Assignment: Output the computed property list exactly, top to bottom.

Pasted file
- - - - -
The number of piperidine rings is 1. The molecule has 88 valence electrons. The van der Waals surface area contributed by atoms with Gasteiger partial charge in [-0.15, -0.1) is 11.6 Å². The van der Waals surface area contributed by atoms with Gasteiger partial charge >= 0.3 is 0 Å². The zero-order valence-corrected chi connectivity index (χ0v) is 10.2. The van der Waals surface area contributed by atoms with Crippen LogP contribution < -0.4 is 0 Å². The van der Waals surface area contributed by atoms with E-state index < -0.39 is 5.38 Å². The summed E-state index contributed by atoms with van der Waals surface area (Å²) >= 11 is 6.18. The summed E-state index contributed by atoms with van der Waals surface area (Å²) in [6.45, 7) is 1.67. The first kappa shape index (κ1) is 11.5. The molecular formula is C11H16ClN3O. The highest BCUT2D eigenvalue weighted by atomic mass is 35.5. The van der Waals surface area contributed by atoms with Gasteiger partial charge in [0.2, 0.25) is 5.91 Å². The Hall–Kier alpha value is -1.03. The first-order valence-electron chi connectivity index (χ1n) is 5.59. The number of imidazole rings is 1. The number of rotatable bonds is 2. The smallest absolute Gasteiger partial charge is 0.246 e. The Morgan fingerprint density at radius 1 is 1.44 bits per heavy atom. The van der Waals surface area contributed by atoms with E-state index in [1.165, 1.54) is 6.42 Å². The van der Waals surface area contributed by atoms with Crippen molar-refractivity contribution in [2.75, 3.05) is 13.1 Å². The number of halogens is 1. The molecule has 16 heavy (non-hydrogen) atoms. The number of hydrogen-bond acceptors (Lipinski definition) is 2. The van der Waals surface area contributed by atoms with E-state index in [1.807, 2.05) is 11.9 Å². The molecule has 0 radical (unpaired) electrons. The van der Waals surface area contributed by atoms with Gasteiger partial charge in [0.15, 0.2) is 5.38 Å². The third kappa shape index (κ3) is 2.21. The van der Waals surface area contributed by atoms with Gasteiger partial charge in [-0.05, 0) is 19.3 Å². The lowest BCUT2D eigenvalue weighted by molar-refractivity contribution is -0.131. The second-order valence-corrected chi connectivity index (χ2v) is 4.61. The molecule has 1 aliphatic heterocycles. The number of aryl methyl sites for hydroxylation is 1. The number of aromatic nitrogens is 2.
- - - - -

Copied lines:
The number of piperidine rings is 1. The molecule has 88 valence electrons. The van der Waals surface area contributed by atoms with Gasteiger partial charge in [-0.15, -0.1) is 11.6 Å². The van der Waals surface area contributed by atoms with Gasteiger partial charge >= 0.3 is 0 Å². The zero-order valence-corrected chi connectivity index (χ0v) is 10.2. The van der Waals surface area contributed by atoms with Crippen LogP contribution < -0.4 is 0 Å². The van der Waals surface area contributed by atoms with E-state index < -0.39 is 5.38 Å². The summed E-state index contributed by atoms with van der Waals surface area (Å²) >= 11 is 6.18. The summed E-state index contributed by atoms with van der Waals surface area (Å²) in [6.45, 7) is 1.67. The first kappa shape index (κ1) is 11.5. The molecular formula is C11H16ClN3O. The highest BCUT2D eigenvalue weighted by atomic mass is 35.5. The van der Waals surface area contributed by atoms with Gasteiger partial charge in [0.2, 0.25) is 5.91 Å². The Hall–Kier alpha value is -1.03. The first-order valence-electron chi connectivity index (χ1n) is 5.59. The number of imidazole rings is 1. The number of rotatable bonds is 2. The smallest absolute Gasteiger partial charge is 0.246 e. The Morgan fingerprint density at radius 1 is 1.44 bits per heavy atom. The van der Waals surface area contributed by atoms with E-state index in [1.165, 1.54) is 6.42 Å². The van der Waals surface area contributed by atoms with Crippen molar-refractivity contribution in [2.75, 3.05) is 13.1 Å². The number of halogens is 1. The molecule has 16 heavy (non-hydrogen) atoms. The number of hydrogen-bond acceptors (Lipinski definition) is 2. The van der Waals surface area contributed by atoms with E-state index in [1.807, 2.05) is 11.9 Å². The molecule has 0 radical (unpaired) electrons. The van der Waals surface area contributed by atoms with Gasteiger partial charge in [0.15, 0.2) is 5.38 Å². The third kappa shape index (κ3) is 2.21. The van der Waals surface area contributed by atoms with Gasteiger partial charge in [-0.05, 0) is 19.3 Å². The lowest BCUT2D eigenvalue weighted by molar-refractivity contribution is -0.131. The second-order valence-corrected chi connectivity index (χ2v) is 4.61. The molecule has 1 aliphatic heterocycles. The number of aryl methyl sites for hydroxylation is 1. The number of aromatic nitrogens is 2.